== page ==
If you purchase a round trip ticket you can get off the boat to explore the towns at as many stops as you like and then just catch the next boat to continue on your way around the lake. Some of the towns also have scenic walking trails between them that you can hike if you want. Both lakes are gorgeous, with unbelievably turquoise waters, but I personally chose to go out on Lake Brienz because I wanted to see the falls at Giessbach. 

To follow that ideal itinerary I mentioned above, take the boat to Iseltwald. If you're visiting during the summer, Iseltwald is supposed to be a great spot for swimming or kayaking. After exploring Iseltwald, find the scenic trail that runs between Iseltwald and Giessbach. Hiking that trail will take about an 1.5 hours, so if you're short on time, you might have to skip this. 

If you go straight to Giessbach on the boat, you'll need to take the funicular up to the area where the falls and the hotel are. However, it you take the scenic hike from Iseltwald, it should take you directly to the falls. 

On either side of the falls there are trails that lead you up, around, and even through the waterfall. The lake is still visible from the falls and creates a beautiful backdrop for the hotel.

Next stop on the lake is Brienz! I was visiting in the fall and noticed that some people had rented hot tub boats at the dock next to the train station. If you want to go out on the lake, but are worried it will be too cold, a hot tub boat could be a good alternative to the water activities offered in Iseltwald. Also, if you got to Interlaken via train and you don't want to travel back across the lake, you can just catch a train back to where you're staying from Brienz instead.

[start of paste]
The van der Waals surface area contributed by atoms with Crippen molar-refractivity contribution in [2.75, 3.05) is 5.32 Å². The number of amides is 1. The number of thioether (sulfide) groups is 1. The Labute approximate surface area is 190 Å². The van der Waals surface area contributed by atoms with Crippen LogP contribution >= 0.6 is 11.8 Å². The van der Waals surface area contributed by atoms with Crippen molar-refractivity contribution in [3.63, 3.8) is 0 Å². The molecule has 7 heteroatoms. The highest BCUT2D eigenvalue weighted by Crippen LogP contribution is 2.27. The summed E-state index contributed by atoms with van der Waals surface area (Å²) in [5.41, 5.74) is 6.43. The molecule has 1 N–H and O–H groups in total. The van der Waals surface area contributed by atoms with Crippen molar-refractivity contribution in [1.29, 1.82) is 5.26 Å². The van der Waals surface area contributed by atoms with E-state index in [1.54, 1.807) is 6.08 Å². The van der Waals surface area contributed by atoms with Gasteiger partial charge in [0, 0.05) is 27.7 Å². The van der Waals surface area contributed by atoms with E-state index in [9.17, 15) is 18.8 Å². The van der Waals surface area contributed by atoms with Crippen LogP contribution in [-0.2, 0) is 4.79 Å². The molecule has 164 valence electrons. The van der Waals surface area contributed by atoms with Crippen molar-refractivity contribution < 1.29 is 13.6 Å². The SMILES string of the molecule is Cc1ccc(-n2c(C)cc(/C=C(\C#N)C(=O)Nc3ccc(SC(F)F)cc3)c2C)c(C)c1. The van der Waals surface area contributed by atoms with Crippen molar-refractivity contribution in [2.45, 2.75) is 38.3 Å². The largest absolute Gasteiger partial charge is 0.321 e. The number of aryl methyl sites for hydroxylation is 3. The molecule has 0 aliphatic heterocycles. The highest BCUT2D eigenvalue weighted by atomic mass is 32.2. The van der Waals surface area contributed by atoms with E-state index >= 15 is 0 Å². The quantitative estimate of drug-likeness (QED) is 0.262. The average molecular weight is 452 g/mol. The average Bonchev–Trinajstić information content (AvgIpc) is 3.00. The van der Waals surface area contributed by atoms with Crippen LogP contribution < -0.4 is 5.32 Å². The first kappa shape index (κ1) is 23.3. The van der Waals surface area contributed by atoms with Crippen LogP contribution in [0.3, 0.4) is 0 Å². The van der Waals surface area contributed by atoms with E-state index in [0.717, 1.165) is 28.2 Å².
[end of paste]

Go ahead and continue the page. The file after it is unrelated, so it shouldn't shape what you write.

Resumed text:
Lauterbrunnen and Murren

If you're looking for fairytale landscapes with plenty of Swiss charm, Lauterbrunnen and Murren are perfect places to visit. Lauterbrunnen is in the base of a valley, and there are waterfalls all around, coming down from the surrounding mountains. 72 waterfalls to be exact. It's such a unique place that it inspired Rivendell in "The Lord of the Rings". Murren on the other hand is situated up in the mountains. 

It takes just under 2.5 hours to get to Lauterbrunnen from Zurich by train, and by car it will take around 2 hours. As soon as the train drops you off (or you park your car), you'll see the Staubbach Falls. If you walk behind the visitor center, you'll discover a huge Instagram-able "Lauterbrunnen" bench set up in front of the falls. 

From there, follow the path up the hill and behind the waterfall. Then you can go through a tunnel and a staircase to a rocky trail that will give you a view of the whole valley. If you continue on the trail, it will take you to Trummelbachfalle, a series of 10 waterfalls that run through a series of caves. If you'd rather not walk between Staubbach Falls and Trummelbach Falls, you can catch a bus instead.